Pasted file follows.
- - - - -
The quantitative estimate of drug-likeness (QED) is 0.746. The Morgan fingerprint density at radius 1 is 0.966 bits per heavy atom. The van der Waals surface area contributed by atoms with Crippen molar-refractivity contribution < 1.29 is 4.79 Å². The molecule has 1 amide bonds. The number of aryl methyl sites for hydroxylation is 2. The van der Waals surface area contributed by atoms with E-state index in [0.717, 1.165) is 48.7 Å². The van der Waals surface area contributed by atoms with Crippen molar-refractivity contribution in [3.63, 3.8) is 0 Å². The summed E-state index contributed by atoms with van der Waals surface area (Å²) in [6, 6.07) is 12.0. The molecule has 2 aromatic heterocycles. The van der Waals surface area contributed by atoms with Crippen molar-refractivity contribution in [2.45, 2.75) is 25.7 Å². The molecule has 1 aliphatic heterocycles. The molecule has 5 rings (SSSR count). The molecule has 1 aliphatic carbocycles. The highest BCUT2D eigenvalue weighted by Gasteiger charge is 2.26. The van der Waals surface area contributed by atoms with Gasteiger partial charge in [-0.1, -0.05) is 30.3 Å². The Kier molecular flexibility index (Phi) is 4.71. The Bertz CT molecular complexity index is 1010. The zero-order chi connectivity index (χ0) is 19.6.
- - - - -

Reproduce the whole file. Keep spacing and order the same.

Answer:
The quantitative estimate of drug-likeness (QED) is 0.746. The Morgan fingerprint density at radius 1 is 0.966 bits per heavy atom. The van der Waals surface area contributed by atoms with Crippen molar-refractivity contribution < 1.29 is 4.79 Å². The molecule has 1 amide bonds. The number of aryl methyl sites for hydroxylation is 2. The van der Waals surface area contributed by atoms with E-state index in [0.717, 1.165) is 48.7 Å². The van der Waals surface area contributed by atoms with Crippen molar-refractivity contribution in [3.63, 3.8) is 0 Å². The summed E-state index contributed by atoms with van der Waals surface area (Å²) in [6, 6.07) is 12.0. The molecule has 2 aromatic heterocycles. The van der Waals surface area contributed by atoms with Crippen molar-refractivity contribution in [2.45, 2.75) is 25.7 Å². The molecule has 1 aliphatic heterocycles. The molecule has 5 rings (SSSR count). The molecule has 1 aliphatic carbocycles. The highest BCUT2D eigenvalue weighted by Gasteiger charge is 2.26. The van der Waals surface area contributed by atoms with Gasteiger partial charge in [-0.1, -0.05) is 30.3 Å². The Kier molecular flexibility index (Phi) is 4.71. The Bertz CT molecular complexity index is 1010. The zero-order chi connectivity index (χ0) is 19.6.